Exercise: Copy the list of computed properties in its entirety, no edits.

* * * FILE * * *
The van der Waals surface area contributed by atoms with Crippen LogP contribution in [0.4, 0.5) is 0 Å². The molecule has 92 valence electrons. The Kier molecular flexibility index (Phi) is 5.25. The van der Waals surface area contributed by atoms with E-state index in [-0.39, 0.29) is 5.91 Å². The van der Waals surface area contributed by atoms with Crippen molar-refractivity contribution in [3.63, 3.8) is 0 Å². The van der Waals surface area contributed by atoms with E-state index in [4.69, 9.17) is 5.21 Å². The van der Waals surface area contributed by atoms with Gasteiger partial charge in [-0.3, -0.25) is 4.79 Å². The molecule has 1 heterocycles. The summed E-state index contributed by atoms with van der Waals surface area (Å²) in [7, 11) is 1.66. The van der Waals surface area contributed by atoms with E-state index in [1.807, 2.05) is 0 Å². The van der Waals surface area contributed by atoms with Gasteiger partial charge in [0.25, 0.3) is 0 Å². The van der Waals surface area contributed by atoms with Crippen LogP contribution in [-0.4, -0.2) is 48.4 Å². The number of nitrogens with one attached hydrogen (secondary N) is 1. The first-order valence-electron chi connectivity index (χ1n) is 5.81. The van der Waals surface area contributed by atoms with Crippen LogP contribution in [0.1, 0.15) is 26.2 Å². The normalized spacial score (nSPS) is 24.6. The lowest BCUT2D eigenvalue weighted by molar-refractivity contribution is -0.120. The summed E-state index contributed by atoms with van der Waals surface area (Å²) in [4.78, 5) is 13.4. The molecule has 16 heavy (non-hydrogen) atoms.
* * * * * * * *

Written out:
The van der Waals surface area contributed by atoms with Crippen LogP contribution in [0.4, 0.5) is 0 Å². The molecule has 92 valence electrons. The Kier molecular flexibility index (Phi) is 5.25. The van der Waals surface area contributed by atoms with E-state index in [-0.39, 0.29) is 5.91 Å². The van der Waals surface area contributed by atoms with Crippen molar-refractivity contribution in [3.63, 3.8) is 0 Å². The van der Waals surface area contributed by atoms with E-state index in [4.69, 9.17) is 5.21 Å². The van der Waals surface area contributed by atoms with Gasteiger partial charge in [-0.3, -0.25) is 4.79 Å². The molecule has 1 heterocycles. The summed E-state index contributed by atoms with van der Waals surface area (Å²) in [7, 11) is 1.66. The van der Waals surface area contributed by atoms with E-state index in [1.807, 2.05) is 0 Å². The van der Waals surface area contributed by atoms with Gasteiger partial charge in [0.25, 0.3) is 0 Å². The van der Waals surface area contributed by atoms with Crippen LogP contribution in [-0.4, -0.2) is 48.4 Å². The number of nitrogens with one attached hydrogen (secondary N) is 1. The first-order valence-electron chi connectivity index (χ1n) is 5.81. The van der Waals surface area contributed by atoms with Crippen LogP contribution in [0.1, 0.15) is 26.2 Å². The normalized spacial score (nSPS) is 24.6. The lowest BCUT2D eigenvalue weighted by molar-refractivity contribution is -0.120. The summed E-state index contributed by atoms with van der Waals surface area (Å²) in [4.78, 5) is 13.4. The molecule has 16 heavy (non-hydrogen) atoms.